Wind Cave, South Dakota on the map. National Park Wind Cave (South Dakota) on the map of US

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Wind Cave, South Dakota on the map. National Park Wind Cave (South Dakota) on the map of US

Wind Cave is really two parks— the cave and the prairie above. The prairie is home to a wide variety of wildlife, including pronghorn antelope (far right). These swift mammals are truly American natives, found nowhere else in the world. Pronghorns have roamed the plains of North America for at least the last million years.

Also found on the prairie is a small herd of bison (below), a reminder of the vast herds that once covered the plains of North America.

Wind Cave, South Dakota

Established: 1903   Acreage: 28,292

Wind Cave, like Carlsbad Caverns was formed by the action of water. It lies on a layer of limestone rock 300 to 600 feet thick. Beginning about 60 million years ago the rain fell into the cracks in this limestone layer and gradually dissolved it away from the harder rock. The temperature in the cave never changes—it remains at 47 degrees Fahrenheit.

An early handbill proclaimed the cave 'the Great Freak of Nature.' Although native Americans may have known of the cave, it was not discovered by white men until 1881, when Jesse and Tom Bingham heard a loud whistling noise. The sound led them to a small hole in the ground, the cave's only natural opening. A wind was said to be blowing with such force that it knocked off Jesse's hat. That wind, which gave the cave its name, is created by differences between atmospheric pressures in the cave and outside.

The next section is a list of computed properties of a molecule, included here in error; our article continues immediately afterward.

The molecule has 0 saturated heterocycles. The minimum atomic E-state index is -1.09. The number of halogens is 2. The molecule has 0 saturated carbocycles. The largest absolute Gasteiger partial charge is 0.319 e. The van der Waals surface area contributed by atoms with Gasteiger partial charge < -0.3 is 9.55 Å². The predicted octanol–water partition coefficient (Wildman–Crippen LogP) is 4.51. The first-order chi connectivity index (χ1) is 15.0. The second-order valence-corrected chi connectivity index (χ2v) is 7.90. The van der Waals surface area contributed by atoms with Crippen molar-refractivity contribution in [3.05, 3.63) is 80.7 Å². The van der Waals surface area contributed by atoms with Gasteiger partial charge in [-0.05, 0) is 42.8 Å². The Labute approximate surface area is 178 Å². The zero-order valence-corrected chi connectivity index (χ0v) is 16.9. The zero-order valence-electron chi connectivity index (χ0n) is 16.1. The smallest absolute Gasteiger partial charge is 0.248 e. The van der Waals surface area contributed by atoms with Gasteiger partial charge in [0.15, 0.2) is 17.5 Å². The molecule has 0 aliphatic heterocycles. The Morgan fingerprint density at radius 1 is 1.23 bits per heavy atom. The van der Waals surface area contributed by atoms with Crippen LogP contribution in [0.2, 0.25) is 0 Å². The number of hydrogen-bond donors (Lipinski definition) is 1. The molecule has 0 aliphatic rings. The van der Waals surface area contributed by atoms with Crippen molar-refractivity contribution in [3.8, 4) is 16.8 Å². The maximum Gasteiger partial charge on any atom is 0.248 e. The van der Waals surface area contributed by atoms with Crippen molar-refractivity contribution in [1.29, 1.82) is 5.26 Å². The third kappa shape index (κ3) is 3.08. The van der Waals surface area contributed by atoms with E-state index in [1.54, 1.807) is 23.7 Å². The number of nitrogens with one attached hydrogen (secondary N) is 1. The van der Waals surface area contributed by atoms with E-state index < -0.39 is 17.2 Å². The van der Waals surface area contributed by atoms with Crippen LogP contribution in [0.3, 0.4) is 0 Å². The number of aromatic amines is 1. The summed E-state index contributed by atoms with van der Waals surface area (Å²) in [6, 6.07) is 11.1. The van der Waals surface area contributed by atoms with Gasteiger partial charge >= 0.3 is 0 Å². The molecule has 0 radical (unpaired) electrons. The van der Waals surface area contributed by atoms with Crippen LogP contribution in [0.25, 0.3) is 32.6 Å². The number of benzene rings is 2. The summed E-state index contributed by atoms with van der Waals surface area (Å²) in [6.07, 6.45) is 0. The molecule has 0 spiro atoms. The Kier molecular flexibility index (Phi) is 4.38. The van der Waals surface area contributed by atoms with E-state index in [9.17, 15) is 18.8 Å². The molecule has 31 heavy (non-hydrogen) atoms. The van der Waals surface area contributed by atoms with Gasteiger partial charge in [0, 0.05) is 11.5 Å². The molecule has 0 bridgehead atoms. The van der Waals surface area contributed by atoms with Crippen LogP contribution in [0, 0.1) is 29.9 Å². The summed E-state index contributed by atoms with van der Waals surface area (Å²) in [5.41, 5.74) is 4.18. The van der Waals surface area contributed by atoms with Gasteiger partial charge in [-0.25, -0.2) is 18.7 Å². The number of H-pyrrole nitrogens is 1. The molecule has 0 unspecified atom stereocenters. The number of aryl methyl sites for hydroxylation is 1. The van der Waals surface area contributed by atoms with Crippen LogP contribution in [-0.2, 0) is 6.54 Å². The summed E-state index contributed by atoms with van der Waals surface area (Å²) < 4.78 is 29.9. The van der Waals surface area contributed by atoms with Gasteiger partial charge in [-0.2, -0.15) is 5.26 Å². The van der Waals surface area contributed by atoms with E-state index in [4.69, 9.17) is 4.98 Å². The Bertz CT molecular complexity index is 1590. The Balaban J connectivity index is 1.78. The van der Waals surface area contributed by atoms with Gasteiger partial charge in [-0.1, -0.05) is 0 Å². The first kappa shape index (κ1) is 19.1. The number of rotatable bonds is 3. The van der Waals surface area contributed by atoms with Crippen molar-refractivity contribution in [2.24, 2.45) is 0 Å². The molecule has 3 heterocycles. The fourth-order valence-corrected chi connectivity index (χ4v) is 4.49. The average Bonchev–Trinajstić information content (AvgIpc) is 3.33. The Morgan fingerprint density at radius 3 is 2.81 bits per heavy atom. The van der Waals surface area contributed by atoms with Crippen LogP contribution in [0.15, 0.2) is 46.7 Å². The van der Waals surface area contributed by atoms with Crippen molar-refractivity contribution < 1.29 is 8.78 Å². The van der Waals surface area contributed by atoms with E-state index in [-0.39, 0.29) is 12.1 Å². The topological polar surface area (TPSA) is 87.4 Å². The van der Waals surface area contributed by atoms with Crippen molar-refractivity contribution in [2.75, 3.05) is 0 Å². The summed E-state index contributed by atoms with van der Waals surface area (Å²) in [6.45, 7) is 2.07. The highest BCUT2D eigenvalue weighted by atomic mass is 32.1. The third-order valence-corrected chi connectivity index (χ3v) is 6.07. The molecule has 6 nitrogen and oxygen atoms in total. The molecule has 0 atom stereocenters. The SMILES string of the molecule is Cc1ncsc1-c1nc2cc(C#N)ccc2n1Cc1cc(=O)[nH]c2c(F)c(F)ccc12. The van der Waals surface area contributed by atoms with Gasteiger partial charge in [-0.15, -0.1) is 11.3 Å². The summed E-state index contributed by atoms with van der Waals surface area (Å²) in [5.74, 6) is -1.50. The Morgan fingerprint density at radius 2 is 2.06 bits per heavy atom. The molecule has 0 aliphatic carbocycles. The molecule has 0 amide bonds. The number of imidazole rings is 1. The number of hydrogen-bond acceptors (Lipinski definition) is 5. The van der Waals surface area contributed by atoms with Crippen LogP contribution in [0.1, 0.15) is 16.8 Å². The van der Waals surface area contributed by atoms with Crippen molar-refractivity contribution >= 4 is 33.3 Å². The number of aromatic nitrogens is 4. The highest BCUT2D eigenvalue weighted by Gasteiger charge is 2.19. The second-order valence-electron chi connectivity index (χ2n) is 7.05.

This underground world is a complex maze of more than 40 miles of mapped passageways, containing boxwork, popcorn and frostwork formations, and over 1000 passages are yet to be explored. Early adventurers found chocolate-colored crystals, formations resembling faces of animals and chambers that inspired names such as The Garden of Eden' and 'The Dungeon.' Reports of these strange discoveries drew tourists to the area. Before the cave was protected by the National Park Service, enterprising local residents blasted open passages, guided tourists through for a fee and sold cave specimens.

In addition to the wonders of the cave, the park serves as a wildlife sanctuary, established as such in 1912. The park's primary objective as a sanctuary was the restoration of populations of bison, elk and pronghorn to the Black Hills. By the

late 1800s these animals had been decimated, mostly because of uncontrolled hunting. Perhaps no other animal symbolizes the West as dramatically as the American bison. In 1800, an estimated 40 million bison roamed the plains, yet by 1883, there were no wild bison in the United States. By 1900, there were less than 600 left in North America. The majority of the 40 million animals were killed in a 55-year period, beginning in 1830. Starting with 14 bison donated by the Bronx Zoo in 1913, the herd today numbers about 350.

Mule deer, prairie dogs, cottontail rabbits, coyotes, badgers, rattlesnakes and numerous kinds of birds also live in the prairies and forests of Wind Hill. Located near the middle of the country, the park is home to plant and animal species found in both the East and the West. It is not unusual to find pinyon jays and ponderosa pines from the West and bluebirds and American elms from the East.

 

Wind Cave, South Dakota on the map. National Park Wind Cave (South Dakota) on the map of US